Examining the latest attempts to find greener formulas for one of the world’s biggest carbon criminals – cement
It’s a sobering statistic. Two billion tonnes of carbon dioxide are emitted every year from the global production of cement. This is equivalent to 5% of all global carbon dioxide emissions – more than aviation. And this at a time when construction is under pressure to prove its green credentials.
Manufacturing traditional Portland cement is an energy-intensive process. It is made by heating limestone and clay in a giant kiln at about 1,500°C to produce clinker, which is then ground with gypsum to make cement. But are there any alternatives to clinker? Here, Building examines four of the latest approaches.
1 Recycled aggregates
Aggregate Industries is using a novel cement mix on the construction of the Creo house, which is currently undergoing evaluation at BRE’s Innovation Park near Watford. The concrete, which is being used with insulated concrete formwork, replaces a high percentage of the clinker with pulverised fuel ash (PFA), which is then combined with recycled aggregates. “The aim is to get the embodied energy down as much as possible,” says Ian Cox, Aggregate Industries’ director of construction solutions.
The mix comprises both recycled aggregates and secondary aggregates – which are a by-product from the firm’s china clay mines in Cornwall. It has about 30% less embodied CO2 than regular concrete, and importantly it is also eligible for credits under BREEAM because of the recycled content.
2 Eco minerals
In May, after two decades of development, RockTron launched what it terms an “eco-substitute” to cement. This is based on PFA that has undergone a purification process. The main advantage of doing this is that it enables a higher substitution of clinker than conventional PFA – more than 50% – so results in concrete with even lower embodied carbon. Research is under way to see if this can be increased beyond 60%.
Philip Owens, an independent concrete consultant, says cement made with RockTron Alpha eco-substitute will conform fully to BSEN 197 – the standard for the composition of cement. He adds that the time the formwork needs to stay in place for concrete made using this eco-substitute are the same as for traditional concrete.
Another advantage of the RockTron purification process is that it can re-use PFA that has already been sent to landfill, reducing concerns over lack of supply and landfill.
3 Blended cement
“Blended” or “composite” cement is the term given to cement where a proportion of the clinker is replaced with other cementitious materials.
For walls and columns, using a blended cement often means the formwork needs to stay in place for an extra day
Michael Ottway, Whelan & Grant
The most common clinker substitutes are pulverised fuel ash, which is a waste product from coal-fired power stations; ground, granulated blast furnace slag, which is a by-product of iron manufacture, and limestone, which is already used in the cement-making process.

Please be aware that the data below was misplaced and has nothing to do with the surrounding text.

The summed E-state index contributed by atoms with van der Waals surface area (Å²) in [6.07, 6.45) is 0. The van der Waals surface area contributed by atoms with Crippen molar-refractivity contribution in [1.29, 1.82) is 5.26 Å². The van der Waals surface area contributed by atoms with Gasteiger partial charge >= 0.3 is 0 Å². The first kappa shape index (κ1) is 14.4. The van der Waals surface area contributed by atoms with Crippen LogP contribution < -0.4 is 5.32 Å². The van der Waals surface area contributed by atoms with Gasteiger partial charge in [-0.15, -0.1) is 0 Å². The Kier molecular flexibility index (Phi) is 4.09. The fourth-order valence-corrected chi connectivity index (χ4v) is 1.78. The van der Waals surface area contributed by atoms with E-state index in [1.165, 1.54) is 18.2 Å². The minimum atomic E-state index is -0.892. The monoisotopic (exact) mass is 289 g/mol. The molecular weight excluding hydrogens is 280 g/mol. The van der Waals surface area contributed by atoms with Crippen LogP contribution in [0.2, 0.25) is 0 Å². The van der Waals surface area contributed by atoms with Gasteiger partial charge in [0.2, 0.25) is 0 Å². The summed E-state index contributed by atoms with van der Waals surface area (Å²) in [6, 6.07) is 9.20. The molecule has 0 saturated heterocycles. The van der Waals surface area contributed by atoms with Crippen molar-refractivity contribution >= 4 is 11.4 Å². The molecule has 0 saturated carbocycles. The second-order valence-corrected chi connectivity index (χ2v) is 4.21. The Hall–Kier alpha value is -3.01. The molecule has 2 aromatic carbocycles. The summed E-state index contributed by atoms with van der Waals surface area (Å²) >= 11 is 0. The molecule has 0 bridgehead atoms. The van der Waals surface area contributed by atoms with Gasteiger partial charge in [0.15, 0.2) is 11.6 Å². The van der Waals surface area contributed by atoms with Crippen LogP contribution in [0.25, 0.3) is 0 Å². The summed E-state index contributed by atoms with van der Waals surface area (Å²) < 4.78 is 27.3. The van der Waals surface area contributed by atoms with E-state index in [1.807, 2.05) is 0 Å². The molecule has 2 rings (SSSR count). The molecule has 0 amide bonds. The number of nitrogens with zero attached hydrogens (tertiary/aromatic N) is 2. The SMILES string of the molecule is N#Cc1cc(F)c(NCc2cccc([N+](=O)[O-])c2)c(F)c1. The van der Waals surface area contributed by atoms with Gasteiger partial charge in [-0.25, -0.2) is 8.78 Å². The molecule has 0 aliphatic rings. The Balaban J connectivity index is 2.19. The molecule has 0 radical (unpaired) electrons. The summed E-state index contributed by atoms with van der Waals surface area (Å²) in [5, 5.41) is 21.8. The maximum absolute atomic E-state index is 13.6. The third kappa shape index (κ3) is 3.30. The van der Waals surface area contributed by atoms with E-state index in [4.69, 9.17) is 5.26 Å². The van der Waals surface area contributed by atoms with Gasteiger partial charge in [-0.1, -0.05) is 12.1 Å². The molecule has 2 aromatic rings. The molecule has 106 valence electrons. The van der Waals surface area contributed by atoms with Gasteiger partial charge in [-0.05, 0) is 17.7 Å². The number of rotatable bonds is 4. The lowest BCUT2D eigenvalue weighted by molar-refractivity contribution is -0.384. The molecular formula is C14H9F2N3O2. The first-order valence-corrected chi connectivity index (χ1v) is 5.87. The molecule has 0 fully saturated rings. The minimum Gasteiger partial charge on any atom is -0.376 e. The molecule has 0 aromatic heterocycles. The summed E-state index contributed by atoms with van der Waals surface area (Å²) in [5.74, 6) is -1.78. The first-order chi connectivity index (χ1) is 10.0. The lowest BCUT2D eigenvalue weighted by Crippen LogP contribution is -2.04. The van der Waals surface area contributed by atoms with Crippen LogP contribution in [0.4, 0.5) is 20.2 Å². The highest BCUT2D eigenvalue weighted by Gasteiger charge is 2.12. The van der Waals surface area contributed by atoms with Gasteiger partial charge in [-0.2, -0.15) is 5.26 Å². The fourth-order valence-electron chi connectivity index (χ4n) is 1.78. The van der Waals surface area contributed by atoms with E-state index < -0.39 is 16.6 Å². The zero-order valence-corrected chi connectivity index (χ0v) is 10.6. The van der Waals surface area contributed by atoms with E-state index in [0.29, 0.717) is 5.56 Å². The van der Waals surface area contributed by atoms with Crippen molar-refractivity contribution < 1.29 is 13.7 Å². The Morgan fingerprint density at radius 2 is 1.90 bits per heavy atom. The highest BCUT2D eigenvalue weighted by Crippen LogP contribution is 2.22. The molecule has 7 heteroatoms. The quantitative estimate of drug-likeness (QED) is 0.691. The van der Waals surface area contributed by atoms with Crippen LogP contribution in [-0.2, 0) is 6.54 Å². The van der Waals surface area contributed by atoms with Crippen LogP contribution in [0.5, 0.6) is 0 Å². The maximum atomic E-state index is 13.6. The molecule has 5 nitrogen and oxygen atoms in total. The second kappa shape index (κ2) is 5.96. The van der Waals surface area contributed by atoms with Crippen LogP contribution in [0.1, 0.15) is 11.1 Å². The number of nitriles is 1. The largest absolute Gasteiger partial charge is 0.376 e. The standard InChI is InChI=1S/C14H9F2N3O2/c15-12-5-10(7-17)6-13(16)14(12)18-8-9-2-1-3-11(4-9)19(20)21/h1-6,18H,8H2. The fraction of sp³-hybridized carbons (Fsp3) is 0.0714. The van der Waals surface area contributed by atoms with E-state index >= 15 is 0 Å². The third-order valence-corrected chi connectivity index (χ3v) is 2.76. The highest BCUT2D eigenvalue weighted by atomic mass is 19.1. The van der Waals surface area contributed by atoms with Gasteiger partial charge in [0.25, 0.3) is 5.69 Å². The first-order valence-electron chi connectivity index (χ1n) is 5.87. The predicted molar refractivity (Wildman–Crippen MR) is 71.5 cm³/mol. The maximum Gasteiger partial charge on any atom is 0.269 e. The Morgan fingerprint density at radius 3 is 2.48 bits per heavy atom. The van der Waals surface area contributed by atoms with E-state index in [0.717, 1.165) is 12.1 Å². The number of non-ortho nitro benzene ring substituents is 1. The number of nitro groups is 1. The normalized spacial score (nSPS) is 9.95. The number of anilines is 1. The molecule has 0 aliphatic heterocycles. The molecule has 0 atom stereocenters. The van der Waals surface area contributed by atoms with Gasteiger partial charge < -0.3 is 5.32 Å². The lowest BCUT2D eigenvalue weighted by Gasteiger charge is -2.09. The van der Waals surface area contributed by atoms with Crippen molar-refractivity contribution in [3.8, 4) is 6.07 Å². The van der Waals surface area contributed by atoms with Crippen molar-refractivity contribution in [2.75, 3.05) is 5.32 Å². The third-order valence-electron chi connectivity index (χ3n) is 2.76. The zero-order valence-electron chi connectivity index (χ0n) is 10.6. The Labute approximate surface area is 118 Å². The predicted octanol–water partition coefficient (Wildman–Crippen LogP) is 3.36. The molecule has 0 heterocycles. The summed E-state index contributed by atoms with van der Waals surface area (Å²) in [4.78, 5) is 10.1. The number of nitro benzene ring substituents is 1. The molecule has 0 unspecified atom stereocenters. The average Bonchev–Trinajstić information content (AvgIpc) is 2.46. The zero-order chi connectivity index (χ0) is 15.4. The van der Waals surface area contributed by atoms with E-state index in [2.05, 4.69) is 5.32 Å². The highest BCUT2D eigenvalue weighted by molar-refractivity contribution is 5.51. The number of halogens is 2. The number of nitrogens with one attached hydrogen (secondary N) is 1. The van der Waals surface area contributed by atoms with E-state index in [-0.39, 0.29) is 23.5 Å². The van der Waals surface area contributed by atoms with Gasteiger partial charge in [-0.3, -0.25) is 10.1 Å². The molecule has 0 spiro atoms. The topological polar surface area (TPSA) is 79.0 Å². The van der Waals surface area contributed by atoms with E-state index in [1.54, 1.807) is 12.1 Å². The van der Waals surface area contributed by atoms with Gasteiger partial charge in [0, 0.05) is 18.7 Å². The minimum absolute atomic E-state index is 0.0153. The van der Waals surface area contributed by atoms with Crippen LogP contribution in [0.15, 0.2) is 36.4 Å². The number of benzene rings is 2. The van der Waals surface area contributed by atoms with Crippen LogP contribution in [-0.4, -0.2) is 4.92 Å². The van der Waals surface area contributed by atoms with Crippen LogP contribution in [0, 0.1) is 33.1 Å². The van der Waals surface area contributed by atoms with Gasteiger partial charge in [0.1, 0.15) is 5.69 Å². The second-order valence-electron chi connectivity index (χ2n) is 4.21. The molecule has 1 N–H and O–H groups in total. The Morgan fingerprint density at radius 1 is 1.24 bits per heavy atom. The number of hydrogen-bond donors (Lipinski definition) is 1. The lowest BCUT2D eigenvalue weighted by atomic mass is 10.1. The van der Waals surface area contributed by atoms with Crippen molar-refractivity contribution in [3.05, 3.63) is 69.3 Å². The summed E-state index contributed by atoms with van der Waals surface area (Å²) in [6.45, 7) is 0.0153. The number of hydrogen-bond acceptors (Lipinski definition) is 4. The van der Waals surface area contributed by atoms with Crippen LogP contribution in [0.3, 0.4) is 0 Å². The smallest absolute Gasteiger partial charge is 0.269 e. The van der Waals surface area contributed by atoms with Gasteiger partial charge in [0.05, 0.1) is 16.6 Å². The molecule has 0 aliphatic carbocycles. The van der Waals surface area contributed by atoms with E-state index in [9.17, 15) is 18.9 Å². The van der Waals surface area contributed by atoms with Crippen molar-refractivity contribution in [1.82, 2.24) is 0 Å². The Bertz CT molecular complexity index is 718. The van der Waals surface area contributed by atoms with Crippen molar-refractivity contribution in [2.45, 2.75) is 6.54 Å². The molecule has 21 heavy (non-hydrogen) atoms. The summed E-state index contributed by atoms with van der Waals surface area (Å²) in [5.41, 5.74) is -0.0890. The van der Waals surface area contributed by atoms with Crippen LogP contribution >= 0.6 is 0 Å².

These factory-blended cements have been available for a number of years; however, interest in their use is rising, according to the Concrete Centre, the UK concrete industry development organisation. Figures from materials supplier Lafarge UK show that sales of these types of cement have risen in the five years to 2008 from just over 5% to 25%. “We are seeing greater interest from specifiers because of the cement’s embodied CO2, which is generally considerably lower than traditional cement,” says Bill Price, Lafarge Cement UK’s national commercial technical manager.
There are pros and cons to using concrete made with these mixes. Generally, the more clinker that is replaced, the longer it takes for the concrete to develop strength. Michael Ottway of concreting contractor Whelan & Grant says this lack of early strength is the main drawback: “For walls and columns, using a blended cement often means the formwork needs to stay in place for an extra day. But on single-storey buildings where there isn’t a lot of repetition it isn’t usually a problem.”
This lack of early strength also rules them out for post-tensioned slabs, but as Price points out, concrete made with blended cements tends to keep gaining strength over time and can become stronger than concrete made using ordinary Portland cement.
There are also advantages in terms of durability; PFA cement has higher resistance to sulphates and chlorides, so offers better protection to reinforcing steel. It also generates less heat when it sets, so in large concrete pours and foundations it is more resistant to cracking when it cools down, allowing thicker slabs and larger pours.
4 Carbon-negative cement
Carbon-negative cement could be the biggest breakthrough the construction industry has seen for decades. Developed by NovaCem, a spin-off company of Imperial College in London, it is claimed to be carbon negative – that is, it absorbs more CO2 than it takes to manufacture. The secret lies in the raw ingredients. Rather than limestone, it uses magnesium oxides which need lower heat in the manufacturing process than ordinary Portland cement, generating less CO2.
Concrete also absorbs CO2 when it cures. Portland cement soaks up anywhere between 0.2 and 0.5 tonnes, which, taking into account the production process, leaves an overall carbon footprint of between 0.3 and 0.6 tonnes.
NovaCem says production of a tonne of its cement generates 0.4 tonnes of CO2 but absorbs 1.1 tonnes when it hardens, so that on balance it absorbs 0.7 tonnes of CO2 from the atmosphere.
Carbon-negative cement is still several years from being commercially available, and this problem of commercial viability, says Price, is one of the biggest challenges facing the eco-cement industry. “Cement is used in huge volumes so it must be possible for any new formulation to be made in bulk, preferably from materials that can be found worldwide”.